“To attain the attention to detail deserving of such finery, a minimum of five months is needed to ensure that the wedding gown is finished to the highest standard,” says Regan.

For this reason, it’s important to approach your designer as soon as possible, when you begin planning your wedding. This will allow you as much time as required to consult and attend fittings, and enable you to (hopefully) experience the process stress-free.

“I understand organising a wedding can be stressful and I try to make the process as simple and stress-free as possible. I encourage ongoing consultations with the bride to ensure her complete satisfaction with the progress and the final product,” says Regan.

As a couture designer, Regan recognises that “a wedding gown should represent the bride’s personality, as well as complementing her figure”. Usually a bride will approach her with some idea of what they want to wear on their wedding day, from looking through magazines and finding inspiration on social media.

With this in mind, it’s important to arrive prepared for your first consultation, bringing along any magazine clippings or screenshots of what you might have in mind that suits your figure.

“At the initial consultation, I talk over the images with the bride in great detail and discuss which silhouettes will be suitable for her figure. Once I establish what the bride likes, a sketch of the design is created,” says Regan.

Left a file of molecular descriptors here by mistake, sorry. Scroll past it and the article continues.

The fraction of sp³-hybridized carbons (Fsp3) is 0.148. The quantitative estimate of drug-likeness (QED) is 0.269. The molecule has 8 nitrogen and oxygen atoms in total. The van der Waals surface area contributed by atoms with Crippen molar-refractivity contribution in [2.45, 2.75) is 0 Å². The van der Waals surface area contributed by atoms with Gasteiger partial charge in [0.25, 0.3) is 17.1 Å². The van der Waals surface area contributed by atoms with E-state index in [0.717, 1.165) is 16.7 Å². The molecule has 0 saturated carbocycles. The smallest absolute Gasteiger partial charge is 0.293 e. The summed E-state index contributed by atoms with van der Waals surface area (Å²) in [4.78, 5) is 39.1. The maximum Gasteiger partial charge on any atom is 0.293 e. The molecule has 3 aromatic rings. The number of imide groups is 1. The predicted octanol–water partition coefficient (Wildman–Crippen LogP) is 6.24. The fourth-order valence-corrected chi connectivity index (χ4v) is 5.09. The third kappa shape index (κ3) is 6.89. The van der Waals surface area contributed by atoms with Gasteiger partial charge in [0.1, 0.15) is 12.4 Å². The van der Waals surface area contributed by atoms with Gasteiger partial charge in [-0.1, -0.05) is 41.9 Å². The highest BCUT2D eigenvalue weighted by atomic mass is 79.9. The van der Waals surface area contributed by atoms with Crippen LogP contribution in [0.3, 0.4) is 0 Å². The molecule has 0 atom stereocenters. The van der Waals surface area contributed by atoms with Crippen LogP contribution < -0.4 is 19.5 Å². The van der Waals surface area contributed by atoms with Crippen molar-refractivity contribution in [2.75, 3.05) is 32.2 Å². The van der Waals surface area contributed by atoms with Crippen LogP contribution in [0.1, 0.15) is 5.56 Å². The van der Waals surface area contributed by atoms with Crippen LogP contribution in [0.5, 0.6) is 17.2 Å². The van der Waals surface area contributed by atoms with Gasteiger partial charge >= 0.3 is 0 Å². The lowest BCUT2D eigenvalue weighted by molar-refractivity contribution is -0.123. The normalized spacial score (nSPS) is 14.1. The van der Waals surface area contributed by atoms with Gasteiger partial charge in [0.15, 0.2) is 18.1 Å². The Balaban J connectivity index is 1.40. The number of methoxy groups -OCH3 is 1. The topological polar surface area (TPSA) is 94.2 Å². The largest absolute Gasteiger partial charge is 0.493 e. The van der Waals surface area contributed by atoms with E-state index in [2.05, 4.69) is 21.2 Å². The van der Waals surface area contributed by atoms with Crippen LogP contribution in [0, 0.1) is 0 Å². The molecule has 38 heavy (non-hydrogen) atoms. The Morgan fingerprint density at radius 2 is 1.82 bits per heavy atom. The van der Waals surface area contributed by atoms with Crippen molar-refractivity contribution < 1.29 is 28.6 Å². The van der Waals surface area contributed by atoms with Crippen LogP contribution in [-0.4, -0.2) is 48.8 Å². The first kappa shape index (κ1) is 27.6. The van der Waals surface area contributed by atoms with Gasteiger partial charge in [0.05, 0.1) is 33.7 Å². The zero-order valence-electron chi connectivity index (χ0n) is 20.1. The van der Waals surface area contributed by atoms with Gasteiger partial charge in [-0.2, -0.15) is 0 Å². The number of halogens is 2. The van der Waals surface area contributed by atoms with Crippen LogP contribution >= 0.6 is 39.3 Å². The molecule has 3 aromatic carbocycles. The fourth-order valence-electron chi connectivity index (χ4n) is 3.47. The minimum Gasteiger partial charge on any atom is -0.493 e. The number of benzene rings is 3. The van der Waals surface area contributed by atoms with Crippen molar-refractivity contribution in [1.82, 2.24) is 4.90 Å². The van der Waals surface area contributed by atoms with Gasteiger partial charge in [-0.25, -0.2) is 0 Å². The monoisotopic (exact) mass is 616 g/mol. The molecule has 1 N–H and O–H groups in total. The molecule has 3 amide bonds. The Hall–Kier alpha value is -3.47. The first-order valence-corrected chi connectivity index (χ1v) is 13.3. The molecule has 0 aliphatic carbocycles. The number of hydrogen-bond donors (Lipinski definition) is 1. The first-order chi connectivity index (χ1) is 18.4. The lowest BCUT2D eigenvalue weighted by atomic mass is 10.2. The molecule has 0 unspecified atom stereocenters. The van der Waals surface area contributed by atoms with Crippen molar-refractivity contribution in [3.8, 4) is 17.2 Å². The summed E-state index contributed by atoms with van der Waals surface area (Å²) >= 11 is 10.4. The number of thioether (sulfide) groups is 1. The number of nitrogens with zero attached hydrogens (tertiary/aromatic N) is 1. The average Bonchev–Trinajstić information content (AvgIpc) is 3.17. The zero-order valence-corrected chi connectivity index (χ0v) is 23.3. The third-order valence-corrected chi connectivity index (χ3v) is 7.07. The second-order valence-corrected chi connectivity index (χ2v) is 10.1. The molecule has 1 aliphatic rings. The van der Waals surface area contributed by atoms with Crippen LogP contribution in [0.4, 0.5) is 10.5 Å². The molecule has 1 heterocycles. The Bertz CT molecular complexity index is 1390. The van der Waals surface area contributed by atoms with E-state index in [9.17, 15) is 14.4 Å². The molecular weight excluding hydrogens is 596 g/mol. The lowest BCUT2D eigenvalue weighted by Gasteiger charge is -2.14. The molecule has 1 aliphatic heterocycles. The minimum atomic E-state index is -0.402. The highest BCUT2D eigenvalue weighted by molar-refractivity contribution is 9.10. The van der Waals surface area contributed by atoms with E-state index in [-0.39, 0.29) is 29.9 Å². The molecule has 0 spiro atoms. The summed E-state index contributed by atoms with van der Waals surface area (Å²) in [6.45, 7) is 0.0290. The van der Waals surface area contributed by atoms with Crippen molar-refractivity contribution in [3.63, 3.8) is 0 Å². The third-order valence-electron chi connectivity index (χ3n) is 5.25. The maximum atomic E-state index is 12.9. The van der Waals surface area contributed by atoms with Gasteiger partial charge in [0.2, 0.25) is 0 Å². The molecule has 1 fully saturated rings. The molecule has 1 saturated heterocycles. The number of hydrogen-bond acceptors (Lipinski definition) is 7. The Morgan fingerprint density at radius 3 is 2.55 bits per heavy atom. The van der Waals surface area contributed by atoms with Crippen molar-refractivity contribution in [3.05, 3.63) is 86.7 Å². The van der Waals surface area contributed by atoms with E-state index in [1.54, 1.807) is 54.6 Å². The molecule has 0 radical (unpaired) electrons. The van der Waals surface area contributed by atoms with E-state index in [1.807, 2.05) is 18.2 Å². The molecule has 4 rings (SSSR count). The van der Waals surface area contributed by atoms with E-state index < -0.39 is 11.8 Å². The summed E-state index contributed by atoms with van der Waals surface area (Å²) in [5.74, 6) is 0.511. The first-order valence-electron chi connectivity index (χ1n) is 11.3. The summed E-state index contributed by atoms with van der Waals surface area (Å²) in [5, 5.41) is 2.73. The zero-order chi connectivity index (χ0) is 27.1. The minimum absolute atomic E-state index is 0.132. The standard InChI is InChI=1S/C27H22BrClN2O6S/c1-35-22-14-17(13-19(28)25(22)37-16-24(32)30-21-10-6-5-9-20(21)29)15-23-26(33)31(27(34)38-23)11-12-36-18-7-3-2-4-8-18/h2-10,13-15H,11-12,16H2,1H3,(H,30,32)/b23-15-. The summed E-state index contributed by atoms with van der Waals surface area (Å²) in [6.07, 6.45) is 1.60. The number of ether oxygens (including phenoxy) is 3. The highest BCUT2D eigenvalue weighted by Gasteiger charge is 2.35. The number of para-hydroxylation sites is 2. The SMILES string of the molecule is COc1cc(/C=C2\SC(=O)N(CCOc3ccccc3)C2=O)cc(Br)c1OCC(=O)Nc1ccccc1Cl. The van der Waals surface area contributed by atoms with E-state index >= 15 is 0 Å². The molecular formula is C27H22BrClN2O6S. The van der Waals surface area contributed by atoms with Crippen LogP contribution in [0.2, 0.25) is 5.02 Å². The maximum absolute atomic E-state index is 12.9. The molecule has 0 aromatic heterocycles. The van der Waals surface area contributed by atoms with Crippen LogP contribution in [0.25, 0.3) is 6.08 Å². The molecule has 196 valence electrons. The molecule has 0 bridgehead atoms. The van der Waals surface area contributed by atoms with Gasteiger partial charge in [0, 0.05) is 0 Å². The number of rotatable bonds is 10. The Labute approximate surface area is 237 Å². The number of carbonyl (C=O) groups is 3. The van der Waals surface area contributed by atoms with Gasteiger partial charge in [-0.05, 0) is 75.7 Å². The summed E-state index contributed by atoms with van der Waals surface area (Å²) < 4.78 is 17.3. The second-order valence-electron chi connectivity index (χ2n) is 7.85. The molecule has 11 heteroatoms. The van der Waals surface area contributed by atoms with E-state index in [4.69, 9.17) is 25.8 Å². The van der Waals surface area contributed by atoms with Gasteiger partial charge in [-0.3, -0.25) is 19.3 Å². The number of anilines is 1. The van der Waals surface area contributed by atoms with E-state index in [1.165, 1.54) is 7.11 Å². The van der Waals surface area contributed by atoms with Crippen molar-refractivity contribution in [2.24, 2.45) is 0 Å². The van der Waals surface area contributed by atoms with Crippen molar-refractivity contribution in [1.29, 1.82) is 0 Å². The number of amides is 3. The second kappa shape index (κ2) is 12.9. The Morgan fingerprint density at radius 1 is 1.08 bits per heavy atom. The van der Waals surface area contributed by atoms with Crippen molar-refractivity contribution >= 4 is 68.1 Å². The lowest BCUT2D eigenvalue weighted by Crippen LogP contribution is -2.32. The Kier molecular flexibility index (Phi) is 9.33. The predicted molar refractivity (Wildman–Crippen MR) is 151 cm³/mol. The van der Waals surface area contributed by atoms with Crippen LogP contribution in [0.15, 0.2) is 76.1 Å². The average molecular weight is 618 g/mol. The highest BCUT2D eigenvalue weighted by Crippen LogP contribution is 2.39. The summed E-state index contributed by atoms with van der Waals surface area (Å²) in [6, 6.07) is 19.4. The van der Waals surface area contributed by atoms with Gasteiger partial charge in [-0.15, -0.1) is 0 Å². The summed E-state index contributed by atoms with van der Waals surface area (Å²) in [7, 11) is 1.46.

“A couture gown requires a minimum of four fittings to achieve the perfect fit. The first fitting is a calico trial of the gown, known as a toile. The toile is moulded to the bride’s body and then later used as the pattern. The toile stage is a great opportunity to perfect the design (e.g. neckline, silhouette, sleeves, etc.) before the bride’s fabric is cut.”

When it comes to the design of a gown, Regan says that brides are only limited by their imagination and are able to make changes anytime throughout the design and construction process. Even so, while this offers the opportunity to change the direction if what you had in mind isn’t coming to life with the gown, Regan does emphasise that “brides generally know at the toile stage if there are any design changes that need to be made”.

There is much more flexibility when the gown is in the toile stage to make changes to ensure it represents your dream dress; once the fabric has been cut from the pattern, you’ll want to avoid major changes so your couturier can focus on creating a gown that truly fits like a glove.


Jordanna Regan Couture produces both couture wedding gowns and couture fashion collections. “When designing a new collection, there are a lot of different elements that contribute to the inspiration behind the design. Generally, for me it is seeing a piece of lace that I love and my mind runs wild from there,” says Regan.

For each couture wedding gown, Regan finds inspiration in the bride she is designing for. The bride, her personality, her taste, and what she envisions for herself on her big day are all factors that Regan can draw upon when treating the bride as a muse for the design process.

“At the initial consultation, we discuss all the different elements of design to determine what the bride loves about a wedding gown. Once I discover what the bride likes, I create a front and back sketch of the wedding gown,” says Regan.